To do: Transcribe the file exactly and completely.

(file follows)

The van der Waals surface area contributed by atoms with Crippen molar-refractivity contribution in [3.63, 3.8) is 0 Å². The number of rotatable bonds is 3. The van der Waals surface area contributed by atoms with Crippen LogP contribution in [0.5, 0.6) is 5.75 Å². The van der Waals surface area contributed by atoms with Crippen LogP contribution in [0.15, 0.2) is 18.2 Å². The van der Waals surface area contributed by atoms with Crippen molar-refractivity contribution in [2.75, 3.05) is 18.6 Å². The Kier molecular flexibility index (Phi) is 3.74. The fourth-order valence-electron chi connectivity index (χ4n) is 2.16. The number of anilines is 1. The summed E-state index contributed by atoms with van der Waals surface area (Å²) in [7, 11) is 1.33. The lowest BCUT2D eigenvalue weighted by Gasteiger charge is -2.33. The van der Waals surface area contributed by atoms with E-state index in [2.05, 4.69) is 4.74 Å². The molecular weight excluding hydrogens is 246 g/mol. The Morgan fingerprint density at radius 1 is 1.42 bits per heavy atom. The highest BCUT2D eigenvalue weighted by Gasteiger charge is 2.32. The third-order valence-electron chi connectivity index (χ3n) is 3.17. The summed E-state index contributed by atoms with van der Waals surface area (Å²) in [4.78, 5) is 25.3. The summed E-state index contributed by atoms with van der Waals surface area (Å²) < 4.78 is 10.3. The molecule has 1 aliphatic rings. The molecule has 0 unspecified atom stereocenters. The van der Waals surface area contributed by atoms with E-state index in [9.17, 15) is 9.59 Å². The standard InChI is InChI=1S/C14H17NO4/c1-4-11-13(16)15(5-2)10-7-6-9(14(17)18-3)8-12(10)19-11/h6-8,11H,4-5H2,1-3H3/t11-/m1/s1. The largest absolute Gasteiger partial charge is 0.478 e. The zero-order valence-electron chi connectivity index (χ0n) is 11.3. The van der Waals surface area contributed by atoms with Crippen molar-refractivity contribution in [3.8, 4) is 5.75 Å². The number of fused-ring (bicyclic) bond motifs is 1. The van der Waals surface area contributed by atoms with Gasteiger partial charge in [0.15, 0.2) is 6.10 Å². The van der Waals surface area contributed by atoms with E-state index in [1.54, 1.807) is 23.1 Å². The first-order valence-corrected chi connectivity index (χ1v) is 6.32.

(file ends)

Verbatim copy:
The van der Waals surface area contributed by atoms with Crippen molar-refractivity contribution in [3.63, 3.8) is 0 Å². The number of rotatable bonds is 3. The van der Waals surface area contributed by atoms with Crippen LogP contribution in [0.5, 0.6) is 5.75 Å². The van der Waals surface area contributed by atoms with Crippen LogP contribution in [0.15, 0.2) is 18.2 Å². The van der Waals surface area contributed by atoms with Crippen molar-refractivity contribution in [2.75, 3.05) is 18.6 Å². The Kier molecular flexibility index (Phi) is 3.74. The fourth-order valence-electron chi connectivity index (χ4n) is 2.16. The number of anilines is 1. The summed E-state index contributed by atoms with van der Waals surface area (Å²) in [7, 11) is 1.33. The lowest BCUT2D eigenvalue weighted by Gasteiger charge is -2.33. The van der Waals surface area contributed by atoms with E-state index in [2.05, 4.69) is 4.74 Å². The molecular weight excluding hydrogens is 246 g/mol. The Morgan fingerprint density at radius 1 is 1.42 bits per heavy atom. The highest BCUT2D eigenvalue weighted by Gasteiger charge is 2.32. The third-order valence-electron chi connectivity index (χ3n) is 3.17. The summed E-state index contributed by atoms with van der Waals surface area (Å²) in [4.78, 5) is 25.3. The summed E-state index contributed by atoms with van der Waals surface area (Å²) < 4.78 is 10.3. The molecule has 1 aliphatic rings. The molecule has 0 unspecified atom stereocenters. The van der Waals surface area contributed by atoms with E-state index in [9.17, 15) is 9.59 Å². The standard InChI is InChI=1S/C14H17NO4/c1-4-11-13(16)15(5-2)10-7-6-9(14(17)18-3)8-12(10)19-11/h6-8,11H,4-5H2,1-3H3/t11-/m1/s1. The largest absolute Gasteiger partial charge is 0.478 e. The zero-order valence-electron chi connectivity index (χ0n) is 11.3. The van der Waals surface area contributed by atoms with Crippen molar-refractivity contribution in [3.8, 4) is 5.75 Å². The number of fused-ring (bicyclic) bond motifs is 1. The van der Waals surface area contributed by atoms with Gasteiger partial charge in [0.15, 0.2) is 6.10 Å². The van der Waals surface area contributed by atoms with E-state index in [1.54, 1.807) is 23.1 Å². The first-order valence-corrected chi connectivity index (χ1v) is 6.32.